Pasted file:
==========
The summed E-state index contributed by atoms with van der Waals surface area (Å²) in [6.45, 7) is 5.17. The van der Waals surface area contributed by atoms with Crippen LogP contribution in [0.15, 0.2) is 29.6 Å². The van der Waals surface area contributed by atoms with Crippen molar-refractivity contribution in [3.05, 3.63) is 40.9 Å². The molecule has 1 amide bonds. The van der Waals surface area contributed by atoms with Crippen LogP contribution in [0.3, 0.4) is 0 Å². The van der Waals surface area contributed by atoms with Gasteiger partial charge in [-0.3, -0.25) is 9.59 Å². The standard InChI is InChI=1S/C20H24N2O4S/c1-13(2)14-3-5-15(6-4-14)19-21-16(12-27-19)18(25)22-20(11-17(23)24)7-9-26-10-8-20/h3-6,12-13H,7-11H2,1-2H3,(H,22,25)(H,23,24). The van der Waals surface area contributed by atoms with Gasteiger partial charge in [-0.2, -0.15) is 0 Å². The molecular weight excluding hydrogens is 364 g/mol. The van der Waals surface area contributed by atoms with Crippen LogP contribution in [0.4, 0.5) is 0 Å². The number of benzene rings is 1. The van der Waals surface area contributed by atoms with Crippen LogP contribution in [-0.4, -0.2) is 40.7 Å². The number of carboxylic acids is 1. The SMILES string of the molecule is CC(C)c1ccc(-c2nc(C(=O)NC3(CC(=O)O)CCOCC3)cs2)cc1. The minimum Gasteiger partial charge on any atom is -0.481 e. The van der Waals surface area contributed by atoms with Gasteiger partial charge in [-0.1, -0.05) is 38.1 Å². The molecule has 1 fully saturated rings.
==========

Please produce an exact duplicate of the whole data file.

The summed E-state index contributed by atoms with van der Waals surface area (Å²) in [6.45, 7) is 5.17. The van der Waals surface area contributed by atoms with Crippen LogP contribution in [0.15, 0.2) is 29.6 Å². The van der Waals surface area contributed by atoms with Crippen molar-refractivity contribution in [3.05, 3.63) is 40.9 Å². The molecule has 1 amide bonds. The van der Waals surface area contributed by atoms with Crippen LogP contribution in [0.3, 0.4) is 0 Å². The van der Waals surface area contributed by atoms with Gasteiger partial charge in [-0.3, -0.25) is 9.59 Å². The standard InChI is InChI=1S/C20H24N2O4S/c1-13(2)14-3-5-15(6-4-14)19-21-16(12-27-19)18(25)22-20(11-17(23)24)7-9-26-10-8-20/h3-6,12-13H,7-11H2,1-2H3,(H,22,25)(H,23,24). The van der Waals surface area contributed by atoms with Gasteiger partial charge in [-0.2, -0.15) is 0 Å². The molecular weight excluding hydrogens is 364 g/mol. The van der Waals surface area contributed by atoms with Crippen LogP contribution in [0.4, 0.5) is 0 Å². The number of benzene rings is 1. The van der Waals surface area contributed by atoms with Crippen LogP contribution in [-0.4, -0.2) is 40.7 Å². The number of carboxylic acids is 1. The SMILES string of the molecule is CC(C)c1ccc(-c2nc(C(=O)NC3(CC(=O)O)CCOCC3)cs2)cc1. The minimum Gasteiger partial charge on any atom is -0.481 e. The van der Waals surface area contributed by atoms with Gasteiger partial charge in [-0.1, -0.05) is 38.1 Å². The molecule has 1 fully saturated rings.